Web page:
1. Meyer AL et al. Daily intake of probiotic as well as conventional yogurt has a stimulating effect on cellular immunity in young healthy womenAnn Nutr Metab 2006;50(3):282-9.
  2. Olivares M et al. Dietary deprivation of fermented foods causes a fall in innate immune response. Lactic acid bacteria can counteract the immunological effect of this deprivationJ Dairy Res 2006;73(4):492-8.
  3. Marcos A et al. The effect of milk fermented by yogurt cultures plus Lactobacillus casei DN-114001 on the immune response of subjects under academic examination stressEur J Nutr 2004;43(6):381-9.
  4. Hosoya T et al. A cheese-containing diet modulates immune responses and alleviates dextran sodium sulfate-induced colitis in miceJ Dairy Sci 2012;95(6):2810-8.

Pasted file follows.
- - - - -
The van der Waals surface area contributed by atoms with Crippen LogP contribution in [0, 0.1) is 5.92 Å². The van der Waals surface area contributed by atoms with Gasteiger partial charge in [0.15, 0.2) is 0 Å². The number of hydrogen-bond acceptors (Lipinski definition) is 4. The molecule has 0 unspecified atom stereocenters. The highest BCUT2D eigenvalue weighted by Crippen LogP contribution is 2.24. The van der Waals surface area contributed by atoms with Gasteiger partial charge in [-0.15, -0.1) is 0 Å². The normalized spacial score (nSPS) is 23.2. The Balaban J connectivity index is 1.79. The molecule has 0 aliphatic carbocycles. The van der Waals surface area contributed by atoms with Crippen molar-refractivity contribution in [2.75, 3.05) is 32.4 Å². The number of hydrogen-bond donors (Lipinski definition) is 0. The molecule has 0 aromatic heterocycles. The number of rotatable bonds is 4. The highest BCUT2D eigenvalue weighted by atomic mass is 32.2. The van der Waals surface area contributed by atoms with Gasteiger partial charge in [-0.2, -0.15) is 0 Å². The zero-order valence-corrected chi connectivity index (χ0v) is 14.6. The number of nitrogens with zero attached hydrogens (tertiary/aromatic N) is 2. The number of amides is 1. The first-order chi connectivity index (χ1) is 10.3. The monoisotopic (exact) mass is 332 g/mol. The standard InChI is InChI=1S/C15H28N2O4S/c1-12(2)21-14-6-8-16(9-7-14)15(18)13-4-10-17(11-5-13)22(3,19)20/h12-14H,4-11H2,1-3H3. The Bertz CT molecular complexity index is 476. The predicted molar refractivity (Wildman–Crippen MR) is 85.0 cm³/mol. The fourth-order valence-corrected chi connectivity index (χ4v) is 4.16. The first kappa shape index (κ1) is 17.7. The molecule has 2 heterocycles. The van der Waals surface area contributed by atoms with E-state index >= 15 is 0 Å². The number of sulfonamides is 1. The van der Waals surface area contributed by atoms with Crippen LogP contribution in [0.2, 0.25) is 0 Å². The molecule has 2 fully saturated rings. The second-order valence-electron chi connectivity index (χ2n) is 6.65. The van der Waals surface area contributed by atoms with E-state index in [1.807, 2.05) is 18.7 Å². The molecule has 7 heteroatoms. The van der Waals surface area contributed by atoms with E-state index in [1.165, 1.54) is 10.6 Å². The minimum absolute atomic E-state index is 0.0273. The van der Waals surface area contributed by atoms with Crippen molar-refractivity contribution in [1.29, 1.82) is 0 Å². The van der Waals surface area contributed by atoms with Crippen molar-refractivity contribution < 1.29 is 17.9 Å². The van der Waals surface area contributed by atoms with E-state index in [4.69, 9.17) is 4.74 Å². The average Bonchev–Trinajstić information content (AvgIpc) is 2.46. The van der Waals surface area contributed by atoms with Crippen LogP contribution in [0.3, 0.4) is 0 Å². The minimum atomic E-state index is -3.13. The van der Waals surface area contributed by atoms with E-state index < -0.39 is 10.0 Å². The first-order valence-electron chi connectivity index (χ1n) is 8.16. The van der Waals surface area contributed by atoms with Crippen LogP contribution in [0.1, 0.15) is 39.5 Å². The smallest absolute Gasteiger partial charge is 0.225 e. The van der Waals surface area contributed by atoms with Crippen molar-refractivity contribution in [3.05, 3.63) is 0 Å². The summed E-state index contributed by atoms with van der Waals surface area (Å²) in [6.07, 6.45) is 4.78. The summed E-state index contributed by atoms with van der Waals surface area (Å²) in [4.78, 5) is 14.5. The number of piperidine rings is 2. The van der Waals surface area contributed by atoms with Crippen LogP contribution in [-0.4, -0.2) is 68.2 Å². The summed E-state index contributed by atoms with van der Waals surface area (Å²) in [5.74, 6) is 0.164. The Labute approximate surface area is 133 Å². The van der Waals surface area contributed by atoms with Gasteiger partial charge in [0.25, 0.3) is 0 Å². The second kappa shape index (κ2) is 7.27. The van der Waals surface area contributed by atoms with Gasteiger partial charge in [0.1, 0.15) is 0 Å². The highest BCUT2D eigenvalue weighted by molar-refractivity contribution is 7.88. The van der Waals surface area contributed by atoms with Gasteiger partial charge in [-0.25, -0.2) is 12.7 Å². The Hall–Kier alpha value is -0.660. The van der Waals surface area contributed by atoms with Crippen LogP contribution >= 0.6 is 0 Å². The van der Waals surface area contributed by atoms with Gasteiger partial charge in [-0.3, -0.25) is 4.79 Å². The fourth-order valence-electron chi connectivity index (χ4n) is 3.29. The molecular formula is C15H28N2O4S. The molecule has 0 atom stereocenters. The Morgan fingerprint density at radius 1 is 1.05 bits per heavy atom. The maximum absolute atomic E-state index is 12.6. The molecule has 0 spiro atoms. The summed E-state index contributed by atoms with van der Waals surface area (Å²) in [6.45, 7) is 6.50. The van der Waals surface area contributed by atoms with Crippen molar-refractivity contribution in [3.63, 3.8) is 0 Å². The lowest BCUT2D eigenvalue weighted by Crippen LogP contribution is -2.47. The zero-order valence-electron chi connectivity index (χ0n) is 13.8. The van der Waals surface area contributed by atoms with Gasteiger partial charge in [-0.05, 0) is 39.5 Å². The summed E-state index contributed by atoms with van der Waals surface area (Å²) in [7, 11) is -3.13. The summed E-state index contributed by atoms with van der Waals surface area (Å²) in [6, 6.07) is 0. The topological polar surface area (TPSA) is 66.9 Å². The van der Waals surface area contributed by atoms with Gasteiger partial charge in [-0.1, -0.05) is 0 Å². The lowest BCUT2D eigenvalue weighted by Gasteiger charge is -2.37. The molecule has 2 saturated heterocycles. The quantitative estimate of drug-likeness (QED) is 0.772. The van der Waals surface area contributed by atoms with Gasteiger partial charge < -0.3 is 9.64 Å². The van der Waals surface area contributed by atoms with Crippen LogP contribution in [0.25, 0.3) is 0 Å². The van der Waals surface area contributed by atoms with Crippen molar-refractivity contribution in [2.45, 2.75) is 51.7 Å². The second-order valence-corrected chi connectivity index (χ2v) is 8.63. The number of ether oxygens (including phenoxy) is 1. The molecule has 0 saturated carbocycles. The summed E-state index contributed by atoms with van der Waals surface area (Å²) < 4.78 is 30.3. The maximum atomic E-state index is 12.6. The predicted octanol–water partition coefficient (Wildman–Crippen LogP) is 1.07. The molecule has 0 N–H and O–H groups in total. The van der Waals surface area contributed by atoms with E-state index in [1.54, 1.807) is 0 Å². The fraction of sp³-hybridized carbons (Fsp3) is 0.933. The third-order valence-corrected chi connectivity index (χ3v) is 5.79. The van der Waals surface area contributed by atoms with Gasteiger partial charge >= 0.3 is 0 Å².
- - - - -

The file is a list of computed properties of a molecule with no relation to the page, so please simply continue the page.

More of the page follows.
5. Wang S et al. Fermented milk supplemented with probiotics and prebiotics can effectively alter the intestinal microbiota and immunity of host animalsJ Dairy Sci 2012;95(9):4813-22.
  6. Ebringer L et al. Beneficial health effects of milk and fermented dairy products--reviewFolia Microbiol (Praha) 2008;53(5):378-94.
  7. Meyer AL et al. Probiotic, as well as conventional yogurt, can enhance the stimulated production of proinflammatory cytokinesJ Hum Nutr Diet 2007;20(6):590-8.
  8. Tsai YT et al. The immunomodulatory effects of lactic acid bacteria for improving immune functions and benefitsAppl Microbiol Biotechnol 2012;96(4):853-62.
  9. Legrand D and Mazurier J. A critical review of the roles of host lactoferrin in immunityBiometals 2010;23(3):365-76.